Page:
In May 2010, Irene Lane founded Greenloons, which is an online marketplace that connects global explorers with eco-certified sustainable travel experiences that positively impact communities socially, economically and environmentally. She’s also developed a return on investment (ROI) financial model that analyzes a destination’s sustainable investments, savings and incremental revenue opportunities. In addition to guest lecturing at universities and conferences, she is the only person in the United States that can certify green destinations, accommodations, and events under the internationally accredited Biosphere label.
I wish I could say there was a plan – but it all just evolved from a simple idea. I always had a passion for travel, so I decided to pursue a post graduate certification in Sustainable Tourism Management. It was during this time of study that I realized that there was a lot of misinformation about ecotourism and very little transparency about the industry.
My professional background up to then was cost-benefit analysis, software implementation, change management, etc. for high-tech companies and federal government agencies. So, I thought I could combine those skills and create a resource that would present the facts about ecotourism and its certifications, let travelers decide for themselves, and connect them with impactful travel experiences. Given that I had a young child back then, I decided to focus on family-friendly vacation packages provided by eco-certified organizations.
There are three emerging trends with the first two being two sides of the same coin – specifically overtourism and what I am calling social conscience tourism. The third is the development of mobile applications that aim to consolidate local experience providers.
Overtourism refers to destinations that have suffered from overcrowding and a reduction in the quality of life for local residents. Think what is happening in cities like Reykjavik, Barcelona, and Venice. Essentially, destination authenticity is being overlooked in the pursuit of revenue, and residents are not engaged in the discussion. To counteract overtourism, some clever city leaders are beginning to collaborate with stakeholders so that tourism and economic development schemes are aligned with the interests of local residents. I’m calling that social conscious tourism. In particular, some destinations are aiming to develop tourism outside city centers and expand travel opportunities across seasons while others are beginning to earnestly assess their destination in the context of creating a sustainable tourism framework. This all leads to the third trend, which is the development of mobile applications that spotlight and even personalize local artist, craftsmen, and adventure experiences.
To expand the earlier point, an interesting challenge is the client desire, especially in the luxury market, for hyper-personalized travel experiences alongside easy mobile booking. How hoteliers and tour activity providers respond, especially with ecotourism options, will provide a view for the direction of the industry in the next 10 years.
The present limitation of the ecotourism industry is the lack of verified supply. There’s just not that many accountable, transparent ecotourism vacations out there all over the world. So, our goal with Greenloons is to help destinations, especially within the United States, adopt sustainability principles as they formulate their strategic tourism action plans.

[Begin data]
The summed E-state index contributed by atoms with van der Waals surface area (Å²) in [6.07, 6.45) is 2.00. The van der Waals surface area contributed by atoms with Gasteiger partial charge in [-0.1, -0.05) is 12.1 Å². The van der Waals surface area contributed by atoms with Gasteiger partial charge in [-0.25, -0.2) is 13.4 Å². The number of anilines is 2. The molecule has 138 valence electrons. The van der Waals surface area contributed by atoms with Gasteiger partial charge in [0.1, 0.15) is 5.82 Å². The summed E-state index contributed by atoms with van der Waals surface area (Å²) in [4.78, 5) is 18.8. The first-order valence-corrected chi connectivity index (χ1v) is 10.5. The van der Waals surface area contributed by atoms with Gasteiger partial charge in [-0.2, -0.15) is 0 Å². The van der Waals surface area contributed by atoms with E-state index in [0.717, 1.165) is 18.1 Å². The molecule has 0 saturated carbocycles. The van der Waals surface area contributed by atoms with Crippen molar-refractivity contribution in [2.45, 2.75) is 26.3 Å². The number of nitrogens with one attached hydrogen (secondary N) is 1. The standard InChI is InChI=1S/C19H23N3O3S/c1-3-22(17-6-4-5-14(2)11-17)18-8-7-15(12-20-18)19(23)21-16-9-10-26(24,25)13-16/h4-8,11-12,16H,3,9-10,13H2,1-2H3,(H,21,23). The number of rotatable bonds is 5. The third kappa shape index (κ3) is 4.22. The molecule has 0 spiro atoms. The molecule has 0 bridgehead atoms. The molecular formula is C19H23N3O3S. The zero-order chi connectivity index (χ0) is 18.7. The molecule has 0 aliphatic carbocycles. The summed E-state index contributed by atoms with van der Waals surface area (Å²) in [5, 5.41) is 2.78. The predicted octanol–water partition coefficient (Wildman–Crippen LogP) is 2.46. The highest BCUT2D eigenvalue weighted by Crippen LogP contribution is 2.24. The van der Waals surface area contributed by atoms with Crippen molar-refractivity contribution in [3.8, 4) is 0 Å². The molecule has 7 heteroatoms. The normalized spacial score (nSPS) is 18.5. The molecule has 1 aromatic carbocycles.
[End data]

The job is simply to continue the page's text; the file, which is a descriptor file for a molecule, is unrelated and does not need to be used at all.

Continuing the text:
We’re looking at the ‘bleisure’ (business-leisure) market that attend conferences and conventions in the US to see if there’s an opportunity to infuse sustainability principles into all touchpoints within the destination.
A key aspect to our success was the formulation of key partnerships early on with like-minded organizations (such as Rainforest Alliance and the Global Sustainable Tourism Council) and more recently companies (such as Adventure Travel Trade Association) that have different competencies and/or markets but the same sustainability ethos. These partnerships have allowed us to expand our digital marketing influence much more than we could have done on our own.
Defining and understanding the cyclical and (dare I say) fickle nature of family travel bookings. It took a while, but once we figured out that certain months were busier than others or certain events around the world would affect interest, we could transition into consulting work. In the end, it’s worked better for because this allows for us to keep a pulse on what attracts travelers to ecotourism while also drawing upon our professional experience to help tourism suppliers and destinations up their game.
What better way to say it than through pictures and testimonials. I believe the ideal experience documented in this short video (which was filmed last year on the island of Crete in Greece) best describes our approach. We created a farm-to-table experience for 16 people that were customers of a Greek bakery here in Washington D.C. and who all wanted to learn more about the food and land that inspired the chef’s recipes.
I try to lead by example by remaining positive in the face of challenges, open-minded about solutions, and willing to tell stories about how the tourism industry is changing for the better.
For the ecotourism industry, I would suggest three actions. First, make the investment to attend or volunteer at an ecotourism / sustainable travel conference so that you can make connections with people who are inspiring you and will likely give you valuable advice on how you can achieve your goal. Second, actively utilize LinkedIn and its groups to connect with ecotourism professionals around the world. Third, become a member of EcoClub so that you can gain access to their Job Board, which not only lists jobs, internships, consulting and volunteer opportunities, but also eco-lodge purchasing options around the world.